When I arrived I saw Chris in her familiar pink and we headed over to the registration area. That done we waited for the others to arrive. We were soon joined by the other participants and in total there were 11 of us and as we assembled the conversations from others taking part on road bikes could be heard. Many speculated as to whether a Brompton could complete such as event. Little did they know!
|Lining up for the start|
All riders were given a timing strip to attach to the the side of their helmets. This was more for ensuring all were accounted for, as it was definitely not a race.
We waited in a huddle while some useful instructions were provided. The signs we had to follow were black arrows on a pink background. As I waited for the off I considered whether I would be able to follow them successfully!?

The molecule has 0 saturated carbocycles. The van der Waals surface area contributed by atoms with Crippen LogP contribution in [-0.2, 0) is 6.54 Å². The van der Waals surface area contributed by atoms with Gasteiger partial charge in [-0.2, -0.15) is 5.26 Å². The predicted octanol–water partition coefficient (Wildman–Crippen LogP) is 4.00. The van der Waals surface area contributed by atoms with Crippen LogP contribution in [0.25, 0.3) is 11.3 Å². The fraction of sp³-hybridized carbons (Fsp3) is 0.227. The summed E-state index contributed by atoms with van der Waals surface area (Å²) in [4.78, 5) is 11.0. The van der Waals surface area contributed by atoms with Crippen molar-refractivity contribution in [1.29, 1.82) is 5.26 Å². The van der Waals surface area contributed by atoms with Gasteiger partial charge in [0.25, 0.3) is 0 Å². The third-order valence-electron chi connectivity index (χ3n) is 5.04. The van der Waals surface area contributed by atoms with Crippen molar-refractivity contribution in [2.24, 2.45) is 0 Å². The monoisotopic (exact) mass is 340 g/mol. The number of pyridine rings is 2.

At a little past 09:15 (I think) we were off. I was really looking forward to this ride. There weren't any huge hills - which I would have enjoyed - but certainly the route was demanding enough to keep one more than interested!
We stayed together for a little while but on these sort of rides you really do have to go at your own pace. As such we started to thin out every now and then.
It was great to be on the wheel of David for some of the ride. This is happy territory for yours truly as trying to keep up with him is quite a challenge. On countless rides I have tried to do this as it means I am going at a fair pace. Of course, David soon zoomed into the distance too.
On the weather front it was generally chilly for the entire ride. For the first 45 minutes I could not get my fingers warm and they were uncomfortably cold. This changed when we stopped for everyone to regroup and after that point they were fine. At times there was a fierce wind and it alternated between the sun trying to shine out and being prevented by ominous looking clouds.